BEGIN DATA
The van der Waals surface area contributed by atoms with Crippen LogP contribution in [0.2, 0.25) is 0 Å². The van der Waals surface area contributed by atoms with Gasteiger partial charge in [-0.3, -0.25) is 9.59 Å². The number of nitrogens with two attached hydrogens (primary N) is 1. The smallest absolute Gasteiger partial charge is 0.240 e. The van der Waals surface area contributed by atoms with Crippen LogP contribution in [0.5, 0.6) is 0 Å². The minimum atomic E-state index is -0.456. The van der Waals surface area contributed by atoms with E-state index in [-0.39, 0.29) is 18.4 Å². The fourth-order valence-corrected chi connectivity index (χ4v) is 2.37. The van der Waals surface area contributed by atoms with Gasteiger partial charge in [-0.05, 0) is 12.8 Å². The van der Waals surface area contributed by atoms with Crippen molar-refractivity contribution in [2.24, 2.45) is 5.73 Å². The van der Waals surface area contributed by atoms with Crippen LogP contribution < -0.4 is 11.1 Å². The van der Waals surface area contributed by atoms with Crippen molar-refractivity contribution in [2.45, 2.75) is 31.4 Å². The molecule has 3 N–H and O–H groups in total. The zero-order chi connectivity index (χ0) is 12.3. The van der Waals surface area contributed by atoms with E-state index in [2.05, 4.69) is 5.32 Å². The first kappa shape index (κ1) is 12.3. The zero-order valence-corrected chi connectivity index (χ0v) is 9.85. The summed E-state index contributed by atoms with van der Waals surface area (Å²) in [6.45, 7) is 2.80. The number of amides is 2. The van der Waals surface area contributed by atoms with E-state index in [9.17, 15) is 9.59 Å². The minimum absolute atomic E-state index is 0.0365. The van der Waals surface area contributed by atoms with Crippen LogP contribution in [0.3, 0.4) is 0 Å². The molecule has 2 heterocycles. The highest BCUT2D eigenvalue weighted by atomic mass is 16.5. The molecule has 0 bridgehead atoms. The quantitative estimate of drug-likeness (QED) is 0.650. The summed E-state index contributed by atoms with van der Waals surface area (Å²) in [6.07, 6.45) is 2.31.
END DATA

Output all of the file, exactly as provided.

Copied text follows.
The van der Waals surface area contributed by atoms with Crippen LogP contribution in [0.2, 0.25) is 0 Å². The van der Waals surface area contributed by atoms with Gasteiger partial charge in [-0.3, -0.25) is 9.59 Å². The number of nitrogens with two attached hydrogens (primary N) is 1. The smallest absolute Gasteiger partial charge is 0.240 e. The van der Waals surface area contributed by atoms with Crippen LogP contribution in [0.5, 0.6) is 0 Å². The minimum atomic E-state index is -0.456. The van der Waals surface area contributed by atoms with E-state index in [-0.39, 0.29) is 18.4 Å². The fourth-order valence-corrected chi connectivity index (χ4v) is 2.37. The van der Waals surface area contributed by atoms with Gasteiger partial charge in [-0.05, 0) is 12.8 Å². The van der Waals surface area contributed by atoms with Crippen molar-refractivity contribution in [2.24, 2.45) is 5.73 Å². The van der Waals surface area contributed by atoms with Crippen LogP contribution < -0.4 is 11.1 Å². The van der Waals surface area contributed by atoms with Crippen molar-refractivity contribution in [2.45, 2.75) is 31.4 Å². The molecule has 3 N–H and O–H groups in total. The zero-order chi connectivity index (χ0) is 12.3. The van der Waals surface area contributed by atoms with E-state index in [2.05, 4.69) is 5.32 Å². The first kappa shape index (κ1) is 12.3. The zero-order valence-corrected chi connectivity index (χ0v) is 9.85. The summed E-state index contributed by atoms with van der Waals surface area (Å²) in [6.45, 7) is 2.80. The number of amides is 2. The van der Waals surface area contributed by atoms with E-state index in [9.17, 15) is 9.59 Å². The minimum absolute atomic E-state index is 0.0365. The van der Waals surface area contributed by atoms with Crippen LogP contribution in [0.3, 0.4) is 0 Å². The molecule has 2 heterocycles. The highest BCUT2D eigenvalue weighted by atomic mass is 16.5. The molecule has 0 bridgehead atoms. The quantitative estimate of drug-likeness (QED) is 0.650. The summed E-state index contributed by atoms with van der Waals surface area (Å²) in [6.07, 6.45) is 2.31.